Keith Officer

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Person.png Keith Officer   IMDBRdf-entity.pngRdf-icon.png
(diplomat)
Keith Officer.png
Born2 October 1889
Toorak, Melbourne
Died21 June 1969 (Age 79)
NationalityAustralian
Alma materMelbourne Grammar School, Melbourne University
One of the founders of the Australian Foreign Service. Single Bilderberg.

Employment.png Australian Ambassador to France

In office
18 April 1950 - March 1955
Attended the 1956 Bilderberg

Employment.png Australian Ambassador to China

In office
15 November 1948 - 17 October 1949

Employment.png Australian Counsellor at the British Embassy in the USA

In office
February 1937 - 1 March 1940
Australia's own Minister/Ambassador position to the US started on 1 March 1940.

Sir Frank Keith Officer was an Australian public servant and diplomat, best known for his postings in ambassadorial positions around the world.

Life and career

Keith Officer was born on 2 October 1889 in Toorak, Melbourne[1] He was educated at Melbourne Grammar School and Melbourne University.[2]

Between 1914 and 1918, Officer served with the First Australian Imperial Force in Egypt, Gallipoli, France and Belgium.[3]

From 1919 to 1923, Officer was a political officer of the British Colonial Service in Nigeria.[4]

He joined the Australian Department of External Affairs in 1927.[5]

During 1937, Joseph Lyons appointed Keith Officer as a liaison officer posted with the British Embassy in Washington, with the diplomatic rank of "Counsellor". Officer continued in the job until February 1940 when he became the charge d'Affaires, pending the arrival of Richard Casey as the first Minister.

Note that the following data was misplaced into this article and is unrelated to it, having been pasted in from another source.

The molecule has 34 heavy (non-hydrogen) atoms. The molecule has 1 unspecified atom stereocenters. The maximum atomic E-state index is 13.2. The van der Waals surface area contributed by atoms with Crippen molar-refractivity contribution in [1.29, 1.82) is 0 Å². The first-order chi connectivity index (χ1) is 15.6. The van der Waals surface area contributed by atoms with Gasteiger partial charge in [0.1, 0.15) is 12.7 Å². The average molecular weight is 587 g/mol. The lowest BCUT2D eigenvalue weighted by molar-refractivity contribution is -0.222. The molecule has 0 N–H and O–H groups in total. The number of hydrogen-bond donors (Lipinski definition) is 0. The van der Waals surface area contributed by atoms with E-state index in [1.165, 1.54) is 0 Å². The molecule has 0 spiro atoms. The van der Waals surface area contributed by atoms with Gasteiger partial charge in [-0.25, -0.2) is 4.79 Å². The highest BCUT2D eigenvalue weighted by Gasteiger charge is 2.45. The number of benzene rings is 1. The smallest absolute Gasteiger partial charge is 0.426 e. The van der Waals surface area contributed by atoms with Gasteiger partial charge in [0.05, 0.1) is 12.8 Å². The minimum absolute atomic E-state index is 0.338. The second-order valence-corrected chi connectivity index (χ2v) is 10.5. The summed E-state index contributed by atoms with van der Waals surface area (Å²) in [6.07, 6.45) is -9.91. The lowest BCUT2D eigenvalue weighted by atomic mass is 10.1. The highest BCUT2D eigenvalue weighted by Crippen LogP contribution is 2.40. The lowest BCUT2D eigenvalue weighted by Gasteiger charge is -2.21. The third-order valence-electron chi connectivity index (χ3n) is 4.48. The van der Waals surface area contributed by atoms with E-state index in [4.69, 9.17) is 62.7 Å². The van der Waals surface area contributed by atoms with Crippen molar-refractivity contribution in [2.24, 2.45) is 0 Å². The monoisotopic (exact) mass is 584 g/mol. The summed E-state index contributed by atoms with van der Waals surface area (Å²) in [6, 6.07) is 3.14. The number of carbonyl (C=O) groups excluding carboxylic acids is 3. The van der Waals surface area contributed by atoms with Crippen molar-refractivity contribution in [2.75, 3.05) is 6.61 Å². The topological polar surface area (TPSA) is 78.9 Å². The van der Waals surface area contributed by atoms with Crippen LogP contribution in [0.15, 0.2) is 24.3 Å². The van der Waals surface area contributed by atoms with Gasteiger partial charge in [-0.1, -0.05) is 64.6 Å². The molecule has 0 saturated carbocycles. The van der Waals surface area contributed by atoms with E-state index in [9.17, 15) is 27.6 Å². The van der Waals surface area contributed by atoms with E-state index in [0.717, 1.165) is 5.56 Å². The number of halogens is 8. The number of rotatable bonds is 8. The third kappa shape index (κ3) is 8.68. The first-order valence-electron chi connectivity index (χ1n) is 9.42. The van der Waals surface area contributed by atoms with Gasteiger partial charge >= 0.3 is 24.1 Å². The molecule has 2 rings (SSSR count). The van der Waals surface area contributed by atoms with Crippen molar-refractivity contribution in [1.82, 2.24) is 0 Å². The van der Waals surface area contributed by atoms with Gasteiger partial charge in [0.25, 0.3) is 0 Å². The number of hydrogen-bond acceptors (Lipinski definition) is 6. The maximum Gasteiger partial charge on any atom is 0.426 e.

Later inn 1940, Officer was appointed councilor to the Australian legation in Japan,[6] second in command to Sir John Latham.[7] He was Charge d'Affaires in Tokyo when the Pacific War broke out.[8]

Between 1946 and 1948, Officer was Australian Minister to the Netherlands.[9][10] Officer was offered the post of Australian Minister to Moscow in 1947.[11]

In 1948, Officer was appointed Australian Ambassador to the Republic of China.[12][13] He was recalled from Nanking in November 1949 to consult with the Department of External Affairs on the recognition of the Communist Government in China,[14] which did not happen.

Between 1950 and 1955 Officer was Australian Ambassador to France.[15] He retired from the Commonwealth Public Service at the end of March 1955.[15] His retirement prompted External Affairs Minister Richard Casey to write a letter touching on Officer's work, in which he said: "you can properly regard yourself not only as one of the founders of the Australian Foreign Service but as a model which men of succeeding generations can seek to emulate."[16]

He attended the 1956 Bilderberg conference.

References